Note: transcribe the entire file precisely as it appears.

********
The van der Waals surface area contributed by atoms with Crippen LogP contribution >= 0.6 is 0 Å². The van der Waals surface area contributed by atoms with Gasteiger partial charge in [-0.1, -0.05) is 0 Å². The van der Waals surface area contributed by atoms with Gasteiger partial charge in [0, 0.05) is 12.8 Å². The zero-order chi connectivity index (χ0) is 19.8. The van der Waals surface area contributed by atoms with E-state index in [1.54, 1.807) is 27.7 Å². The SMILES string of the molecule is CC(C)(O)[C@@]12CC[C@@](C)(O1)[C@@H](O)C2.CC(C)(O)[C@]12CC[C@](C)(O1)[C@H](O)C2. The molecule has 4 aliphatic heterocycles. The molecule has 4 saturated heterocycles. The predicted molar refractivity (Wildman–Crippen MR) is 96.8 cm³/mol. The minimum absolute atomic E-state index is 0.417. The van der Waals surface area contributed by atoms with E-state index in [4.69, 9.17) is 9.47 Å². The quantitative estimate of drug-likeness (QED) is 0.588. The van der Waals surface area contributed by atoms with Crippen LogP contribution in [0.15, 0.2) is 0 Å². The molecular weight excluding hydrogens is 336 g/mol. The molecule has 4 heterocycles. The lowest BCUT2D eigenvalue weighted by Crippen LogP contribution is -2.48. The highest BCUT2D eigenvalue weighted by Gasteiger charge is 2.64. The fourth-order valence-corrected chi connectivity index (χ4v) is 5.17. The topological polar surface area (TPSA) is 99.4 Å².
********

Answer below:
The van der Waals surface area contributed by atoms with Crippen LogP contribution >= 0.6 is 0 Å². The van der Waals surface area contributed by atoms with Gasteiger partial charge in [-0.1, -0.05) is 0 Å². The van der Waals surface area contributed by atoms with Gasteiger partial charge in [0, 0.05) is 12.8 Å². The zero-order chi connectivity index (χ0) is 19.8. The van der Waals surface area contributed by atoms with E-state index in [1.54, 1.807) is 27.7 Å². The SMILES string of the molecule is CC(C)(O)[C@@]12CC[C@@](C)(O1)[C@@H](O)C2.CC(C)(O)[C@]12CC[C@](C)(O1)[C@H](O)C2. The molecule has 4 aliphatic heterocycles. The molecule has 4 saturated heterocycles. The predicted molar refractivity (Wildman–Crippen MR) is 96.8 cm³/mol. The minimum absolute atomic E-state index is 0.417. The van der Waals surface area contributed by atoms with E-state index in [4.69, 9.17) is 9.47 Å². The quantitative estimate of drug-likeness (QED) is 0.588. The van der Waals surface area contributed by atoms with Crippen LogP contribution in [0.15, 0.2) is 0 Å². The molecular weight excluding hydrogens is 336 g/mol. The molecule has 4 heterocycles. The lowest BCUT2D eigenvalue weighted by Crippen LogP contribution is -2.48. The highest BCUT2D eigenvalue weighted by Gasteiger charge is 2.64. The fourth-order valence-corrected chi connectivity index (χ4v) is 5.17. The topological polar surface area (TPSA) is 99.4 Å².